Site menu:

Latest news:

Tregothnan Estate English Tea :
It's a surprising fact that tea is now being grown in England. Yes, the first ever English tea plantation is on the Tregothnan Estate in Cornwall.

Find out more »

Latest news:

One day tea tasting course!

Location: Tregothnan Estate in Cornwall, the First Tea Estate in England.

Find out more »

TEA, BOILING WATER AND OXYGEN

Example content image


Tea fans all over the world generally follow established guidelines for infusion or brewing of tea. This is because brewing a good tasting cup of tea is a good stress reliever. The process of making tea is often as important as the type of tea used and one of the most important factors is the levels of oxyen in the water used for making your brew. This short article looks at the importance of oxygen in making a decent cup of tea.

The best water for making tea

A cup of tea comprises of over 99% water so it is hardly surprising that the quality of the water used is critical to the flavour of the tea. Fine teas are especially sensitive to the type of water used.

The best water for making a cup of tea is low in mineral content, free of contamination and additives and high in oxygen content. The presence of these factors can all influence the taste of tea – so a good test is to try the water before you use it to make your brew.  It the water tastes good, then it's safe to use. If the water is tainted in anyway, it's best not to use it.

Other factors that affect the quality of infusion

There are a number of other factors that will affect the taste of your tea. These include water temperature, the mineral content of the water used and the presence of sufficient oxygen in the water.

The hazards of using tap water – chlorine and other chemicals

Many tap water suppliers use chlorine to kill bacteria. So although your tea will be bacteria free, the presence of chlorine can adversely affect the quality of the infusion.  Chlorine combined with mineral and chemical deposits can significantly affect tea drinker’s health. It's always best to remove chlorine and other chemicals as well as sediment from the water you are planning to use to make tea. If you are really serious about making a perfect cup of tea, you can check with your local water supplier to find out water your water contains – a local water quality analysis.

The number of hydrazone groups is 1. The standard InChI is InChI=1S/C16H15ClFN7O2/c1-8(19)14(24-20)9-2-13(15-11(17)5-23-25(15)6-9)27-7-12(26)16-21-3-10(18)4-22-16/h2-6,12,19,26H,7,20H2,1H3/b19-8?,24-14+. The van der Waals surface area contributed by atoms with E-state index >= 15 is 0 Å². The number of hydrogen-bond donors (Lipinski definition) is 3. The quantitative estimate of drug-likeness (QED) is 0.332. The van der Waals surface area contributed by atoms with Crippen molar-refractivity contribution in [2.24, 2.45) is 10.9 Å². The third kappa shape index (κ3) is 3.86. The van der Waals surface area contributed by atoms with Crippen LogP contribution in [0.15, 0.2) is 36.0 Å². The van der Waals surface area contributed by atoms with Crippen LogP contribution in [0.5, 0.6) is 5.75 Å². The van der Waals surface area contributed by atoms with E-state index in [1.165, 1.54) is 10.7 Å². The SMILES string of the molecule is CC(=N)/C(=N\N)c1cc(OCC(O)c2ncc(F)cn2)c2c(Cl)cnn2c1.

Boiling the water

Re-using water in your kettle that has already been pre-boiled is not a good idea if you want to make a perfect cup of tea. Most experts agree that you should never re-boil previously boiled water, or boil the water for too long. As water boils, oxygen is driven out and the more it boils, the less oxygen stays in the water. Water that has already been boiled, like the water that usually sits in your kettle, contains much less oxygen than fresh water. Tea made with water that has depleted oxygen content loses its crisp, fresh taste.

Oxygen, water and tea

Oxygen plays an important role in making a cup of tea because it helps to release the best flavours of tea.  The essential oils in Black Tea that are responsible for much of the taste will only be released in boiling water. But the water is boiled for too long and the oxygen content is depleted and the result is that the  essential oils cannot bind to the water molecules. It is therefore essential to get the best balance between heat and oxygen to create the a delicious cup of tea. Aeration is particularly important when brewing fine teas.

It is very easy to over boil water if you are using an electric kettle. If you are using fine or rare teas, it is worth investing in a traditional kettle as this is the only sure way to observe and control the boiling of water.
Also, never use water from this hot tap as this will already be low in oxygen.